Startling Number of Canadians Struggling With Debt

Published February 22, 2018 at 8:22 pm


Baby boomers are burdened by mortgages and unpaid credit and one in four Canadians are struggling to manage debt in retirement, a new survey finds.

From living with a mortgage to unpaid credit cards, retirees can find themselves facing financial challenges in their golden years, according to the Sun Life Financial Barometer, a new national survey.

A worry-free retirement may be a thing of the past.

Baby boomers are no stranger to today’s increased financial demand; in fact, one-in-five (20 per cent) retirees are still making mortgage payments. The financial strain doesn’t stop there, the survey results reveal that retirees still use credit in some of the same ways they did before retirement. Mortgage aside, here’s where they still owe money:

  • 66 per cent have unpaid credit cards.
  • 26 per cent are making car payments.
  • 7 per cent have unpaid health expenses.
  • 7 per cent owe money on holiday expenses or vacation property.
  • 6 per cent haven’t paid off home renovations.

“Through our national survey, we took a moment to check-in with Canadians and gauge how they are stacking up when it comes to their finances,” said Sun Life Financial Canada president Jacques Goulet.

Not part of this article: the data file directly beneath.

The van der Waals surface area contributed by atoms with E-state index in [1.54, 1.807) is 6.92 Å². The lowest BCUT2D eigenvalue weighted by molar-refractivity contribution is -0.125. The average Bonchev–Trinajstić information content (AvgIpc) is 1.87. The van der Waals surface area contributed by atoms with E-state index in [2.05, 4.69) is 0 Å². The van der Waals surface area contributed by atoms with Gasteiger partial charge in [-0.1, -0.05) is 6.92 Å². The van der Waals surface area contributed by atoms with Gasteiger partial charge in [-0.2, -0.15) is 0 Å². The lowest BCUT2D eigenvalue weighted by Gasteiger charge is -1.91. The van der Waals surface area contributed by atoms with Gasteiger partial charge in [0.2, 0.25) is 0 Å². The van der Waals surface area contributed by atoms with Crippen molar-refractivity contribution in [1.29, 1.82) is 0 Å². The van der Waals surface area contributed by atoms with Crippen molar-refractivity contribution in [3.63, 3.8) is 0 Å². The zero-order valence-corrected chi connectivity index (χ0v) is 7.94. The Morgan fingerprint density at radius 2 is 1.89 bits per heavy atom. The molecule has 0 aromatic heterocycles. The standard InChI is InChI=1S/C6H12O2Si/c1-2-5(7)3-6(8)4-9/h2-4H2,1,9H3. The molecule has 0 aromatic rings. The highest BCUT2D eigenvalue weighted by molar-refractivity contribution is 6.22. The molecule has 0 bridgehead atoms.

“From credit card debt to a mortgage, retirees are faced with a list of expenses in life after work. We recognize that managing finances can be overwhelming, particularly for those who are no longer working. Seeking sound advice and working with a financial advisor can help you reach your goals.”

At the same time retirees face lingering debt, almost one-quarter (24 per cent) of working Canadians are dipping into their retirement savings. Canadians pulled cash for the following reasons: 63 per cent did so because they needed to (e.g., health expenses, debt repayment); 24 per cent as part of the First Time Home Buyers’ Plan; 13 per cent because they wanted to (e.g., vacation, car purchase).

“Our survey results highlight the importance of getting ready for retirement,” said senior vice-president of group retirement services Tom Reid.

“Although it can seem far away, retirement creeps up faster than you think – building a financial plan and making meaningful contributions will pay off in the long run. There are helpful tools and resources you can tap into to get on the right track to building the income you want and need to retire.”

The following tips can help Canadians save for a bright retirement:

  • Start now. Begin saving and investing as early as possible to set yourself up for success.
  • Don’t leave money on the table. If your employer offers a pension plan and will match your contributions, contribute the maximum amount possible.
  • Invest wisely. If you do not have access to a defined contribution plan, RRSPs and TFSAs are other great vehicles to consider.
  • Have a plan and stick to it. It’s never too late to build a financial plan that will get you where you want to be.
  • Seek valuable advice. A financial advisor can help you create a financial plan, set achievable goals, and guide you through each life stage.

(Source: Sun Life)

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